template <typename FilterT>
	inline not<FilterT> const
	operator ! ( filter<FilterT> const& f )
		return not<FilterT>(f.derived());
Note that the ! operator takes as an argument, filter<FilterT>, the base type of all filters. This is required because, if ! were defined to just take FilterT, there would be no way to tell if the given FilterT is really a filter and not some other random type, which would create an ambiguity in calling the ! operator. With language-supported concepts, however, this would no longer become necessary. The derived() member function in filter<FilterT> downcasts itself to a FilterT const&, thereby allowing the construction of not<FilterT>. After the composite result of !like(...) is created and returned by the ! operator, it is assigned to a search_filter. Since all filters use a non-templated () operator, we can take a shortcut and use boost::function<...>, of Boost.Function:
// Since search_filters themselves must be able to be used in operators, we must wrap 
// boost::function<...> in a type that derives from filter<...>.
struct search_filter : public filter<search_filter>
	template <typename F>
	search_filter(filter<F> const& f)
		: embedded(f.derived())

	std::string operator()() const
		return embedded();

	template <typename F>
	search_filter & operator = (filter<F> const& f)
		embedded = f;
		return *this;

	// The template argument to boost::function is the signature of the function 
	// that we will be using it as.  In this particular case, we give it a function 
	// type that returns a string and takes no arguments.
	boost::function<std::string ()> embedded;
Boost.Function provides runtime polymorphism in the storing and calling of function objects. Which means this shortcut will only work if the () operator is used, and the operator is not templated, as the signature of the operator is needed as a template parameter. Also, it should be noted that boost::function<...> gives value semantics to a polymorphic type, which may not be what you want.

Object Factories
Object factories are used in Object Oriented languages as a means of information hiding in the creation of objects. By declaring an interface that generates an abstract object, the concrete type of the object and the steps used in creating it can be hidden, so the responsibility of creation can be more easily managed or delegated to a third party, i.e. the user. Further, the generation of objects can be varied based on sub-classes the user chooses or values determined at runtime. Since a factory only does one thing -- create an object -- they can be easily represented through functional programming.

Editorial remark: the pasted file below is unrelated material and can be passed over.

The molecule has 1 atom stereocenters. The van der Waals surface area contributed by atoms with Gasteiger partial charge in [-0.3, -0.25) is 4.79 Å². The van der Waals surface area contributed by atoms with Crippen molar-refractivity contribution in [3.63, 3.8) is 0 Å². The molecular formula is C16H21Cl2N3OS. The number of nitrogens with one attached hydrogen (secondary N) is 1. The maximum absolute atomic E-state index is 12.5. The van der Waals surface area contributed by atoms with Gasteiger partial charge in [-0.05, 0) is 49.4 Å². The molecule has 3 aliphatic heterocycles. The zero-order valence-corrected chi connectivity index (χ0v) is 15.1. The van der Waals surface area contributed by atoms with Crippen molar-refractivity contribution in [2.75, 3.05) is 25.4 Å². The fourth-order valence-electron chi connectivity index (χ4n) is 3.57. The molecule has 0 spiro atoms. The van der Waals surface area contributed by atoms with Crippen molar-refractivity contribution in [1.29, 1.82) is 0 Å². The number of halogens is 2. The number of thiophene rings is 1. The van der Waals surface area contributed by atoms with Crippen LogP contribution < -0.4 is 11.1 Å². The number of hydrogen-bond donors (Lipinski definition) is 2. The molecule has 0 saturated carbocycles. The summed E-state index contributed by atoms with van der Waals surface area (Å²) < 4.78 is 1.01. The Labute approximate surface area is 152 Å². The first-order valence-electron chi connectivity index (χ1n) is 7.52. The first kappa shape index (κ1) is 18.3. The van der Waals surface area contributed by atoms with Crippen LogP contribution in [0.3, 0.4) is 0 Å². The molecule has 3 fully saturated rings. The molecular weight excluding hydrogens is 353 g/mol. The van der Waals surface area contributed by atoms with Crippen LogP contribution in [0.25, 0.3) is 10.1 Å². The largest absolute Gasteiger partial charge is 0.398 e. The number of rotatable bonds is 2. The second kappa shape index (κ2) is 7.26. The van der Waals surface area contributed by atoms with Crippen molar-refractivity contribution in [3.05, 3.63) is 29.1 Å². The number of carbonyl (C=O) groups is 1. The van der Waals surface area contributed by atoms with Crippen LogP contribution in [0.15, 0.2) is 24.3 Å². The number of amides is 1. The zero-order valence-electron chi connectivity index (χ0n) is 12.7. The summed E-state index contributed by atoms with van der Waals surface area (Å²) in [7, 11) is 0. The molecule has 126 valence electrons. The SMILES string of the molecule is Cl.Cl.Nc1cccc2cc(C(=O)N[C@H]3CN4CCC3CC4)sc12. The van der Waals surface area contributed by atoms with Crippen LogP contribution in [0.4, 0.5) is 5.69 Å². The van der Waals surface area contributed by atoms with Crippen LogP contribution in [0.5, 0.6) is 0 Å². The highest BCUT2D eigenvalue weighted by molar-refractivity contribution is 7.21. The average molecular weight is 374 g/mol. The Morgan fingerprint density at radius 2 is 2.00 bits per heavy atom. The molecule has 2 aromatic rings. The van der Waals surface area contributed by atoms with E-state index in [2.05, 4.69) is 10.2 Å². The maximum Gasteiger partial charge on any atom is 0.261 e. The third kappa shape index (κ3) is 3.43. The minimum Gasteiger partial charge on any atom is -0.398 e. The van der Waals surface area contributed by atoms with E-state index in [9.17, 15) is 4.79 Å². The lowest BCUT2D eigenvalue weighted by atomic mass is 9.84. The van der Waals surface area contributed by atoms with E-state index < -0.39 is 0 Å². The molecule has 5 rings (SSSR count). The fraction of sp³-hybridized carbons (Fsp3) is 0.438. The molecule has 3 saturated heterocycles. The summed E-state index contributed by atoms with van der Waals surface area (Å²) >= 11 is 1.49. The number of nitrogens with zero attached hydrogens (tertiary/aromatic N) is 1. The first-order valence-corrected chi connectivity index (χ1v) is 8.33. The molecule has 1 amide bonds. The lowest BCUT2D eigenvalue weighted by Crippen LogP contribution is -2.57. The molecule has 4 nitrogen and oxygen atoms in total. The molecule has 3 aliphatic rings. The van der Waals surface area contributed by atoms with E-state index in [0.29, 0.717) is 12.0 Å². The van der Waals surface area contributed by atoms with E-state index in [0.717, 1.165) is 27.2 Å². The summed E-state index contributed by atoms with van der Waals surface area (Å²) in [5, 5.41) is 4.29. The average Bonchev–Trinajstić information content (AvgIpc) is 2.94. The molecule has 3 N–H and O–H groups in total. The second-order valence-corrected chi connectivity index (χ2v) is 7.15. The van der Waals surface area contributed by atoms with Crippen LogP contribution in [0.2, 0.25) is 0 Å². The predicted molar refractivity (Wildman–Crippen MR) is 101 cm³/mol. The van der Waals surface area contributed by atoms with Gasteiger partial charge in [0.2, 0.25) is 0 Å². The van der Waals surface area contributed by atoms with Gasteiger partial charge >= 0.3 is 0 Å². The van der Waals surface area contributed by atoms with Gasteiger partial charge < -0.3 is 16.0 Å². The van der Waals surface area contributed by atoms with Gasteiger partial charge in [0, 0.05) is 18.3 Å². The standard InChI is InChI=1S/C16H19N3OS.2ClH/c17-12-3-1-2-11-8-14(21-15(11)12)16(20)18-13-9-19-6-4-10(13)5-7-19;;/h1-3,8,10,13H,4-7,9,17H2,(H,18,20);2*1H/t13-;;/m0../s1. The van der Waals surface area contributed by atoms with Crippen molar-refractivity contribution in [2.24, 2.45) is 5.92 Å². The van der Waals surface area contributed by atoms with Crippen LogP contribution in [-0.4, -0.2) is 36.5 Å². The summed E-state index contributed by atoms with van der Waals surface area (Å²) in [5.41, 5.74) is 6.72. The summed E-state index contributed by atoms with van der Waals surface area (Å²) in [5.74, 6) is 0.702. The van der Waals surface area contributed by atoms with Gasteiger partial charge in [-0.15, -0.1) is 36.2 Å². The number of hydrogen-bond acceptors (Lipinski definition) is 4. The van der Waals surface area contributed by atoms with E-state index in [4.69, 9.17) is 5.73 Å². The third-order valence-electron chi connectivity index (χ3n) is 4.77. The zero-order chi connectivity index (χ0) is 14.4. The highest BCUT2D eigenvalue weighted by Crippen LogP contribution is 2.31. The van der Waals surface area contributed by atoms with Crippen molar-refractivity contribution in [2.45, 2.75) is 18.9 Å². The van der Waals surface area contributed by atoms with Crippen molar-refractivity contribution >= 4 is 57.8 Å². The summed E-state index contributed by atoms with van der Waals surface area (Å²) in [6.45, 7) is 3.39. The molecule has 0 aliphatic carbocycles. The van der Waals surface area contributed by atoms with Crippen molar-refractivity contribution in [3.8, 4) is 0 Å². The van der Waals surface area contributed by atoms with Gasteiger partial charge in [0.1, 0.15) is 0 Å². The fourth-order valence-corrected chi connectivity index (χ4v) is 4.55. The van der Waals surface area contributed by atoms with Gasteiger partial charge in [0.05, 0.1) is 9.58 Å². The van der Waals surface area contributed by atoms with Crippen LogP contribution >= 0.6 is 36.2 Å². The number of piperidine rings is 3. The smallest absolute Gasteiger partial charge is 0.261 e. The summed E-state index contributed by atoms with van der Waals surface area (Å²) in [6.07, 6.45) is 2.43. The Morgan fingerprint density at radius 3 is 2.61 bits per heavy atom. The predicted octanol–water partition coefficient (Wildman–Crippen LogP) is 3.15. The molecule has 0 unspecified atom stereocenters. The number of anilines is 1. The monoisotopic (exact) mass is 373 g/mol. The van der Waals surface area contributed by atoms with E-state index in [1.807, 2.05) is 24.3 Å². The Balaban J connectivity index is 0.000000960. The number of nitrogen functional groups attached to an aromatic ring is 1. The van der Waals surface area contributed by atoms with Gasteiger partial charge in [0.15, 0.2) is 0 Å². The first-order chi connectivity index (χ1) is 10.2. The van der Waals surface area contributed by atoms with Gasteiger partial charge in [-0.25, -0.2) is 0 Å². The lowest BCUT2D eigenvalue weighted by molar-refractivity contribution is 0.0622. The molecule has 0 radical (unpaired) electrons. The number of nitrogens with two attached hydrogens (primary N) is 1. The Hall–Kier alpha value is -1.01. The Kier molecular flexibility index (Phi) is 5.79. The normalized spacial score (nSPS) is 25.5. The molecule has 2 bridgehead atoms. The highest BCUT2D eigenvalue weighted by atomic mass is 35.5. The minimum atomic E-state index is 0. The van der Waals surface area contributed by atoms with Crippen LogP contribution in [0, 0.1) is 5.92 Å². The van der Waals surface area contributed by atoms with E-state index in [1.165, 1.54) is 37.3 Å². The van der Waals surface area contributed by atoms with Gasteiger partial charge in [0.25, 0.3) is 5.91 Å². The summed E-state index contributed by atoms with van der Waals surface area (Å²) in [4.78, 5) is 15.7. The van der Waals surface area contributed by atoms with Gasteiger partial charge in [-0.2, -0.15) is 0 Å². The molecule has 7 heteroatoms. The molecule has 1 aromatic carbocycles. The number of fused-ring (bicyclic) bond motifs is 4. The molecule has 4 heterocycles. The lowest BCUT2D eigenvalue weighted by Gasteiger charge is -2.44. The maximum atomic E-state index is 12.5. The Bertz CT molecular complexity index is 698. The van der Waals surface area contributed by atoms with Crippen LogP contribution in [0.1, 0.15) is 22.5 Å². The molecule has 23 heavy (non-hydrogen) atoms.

Creation Based On Runtime Values
Often, situations will arise where you want to create objects based on values determined solely at runtime. Using a factory, Creator objects are associated with values via a factory class and, when certain values are encountered, the associated Creator is invoked. In C++, the approach can be very similar, though instead of explicitly declared Creator objects, values are associated with instances of boost::function<...> that are not conceptually restricted to simply creating and returning an object. Also, there may not always be a need for a physical factory class to manage the objects.

Also, it is sometimes more efficient and/or cleaner to pass the object being modified to the specific function object, so the needed object may be created and then used to modify the passed object. In some cases this removes an unnecessary level of runtime polymorphism, and in all cases it removes unnecessary copying (due to a lack of language supported move semantics). In this case the code becomes more of an implementation of the Strategy design pattern, instead of the Factory design pattern.

Example: Java Excel Utility
TopCoder's Java Excel Utility Component uses an approach very similar to the above in reading Excel files. Instead of using explicitly declared Creator objects, it uses Reflection, by associating integers that identify Record types in Excel files, with java.lang.Class objects. When a particular integer is encountered in loading the file, the specific metadata is found, and the needed Record is created. In C++, the approach, assuming the same structure used in the Java Excel Utility Component, would use an associative container of integers and boost::function<...> objects:
// All Records in the Excel Utility take a RecordDataSource in their constructor, so 
// this must be passed when generating records.  For this example, we use a fictional 
// source_t.
std::map<size_t, boost::function<record * (source_t &)> > records_map;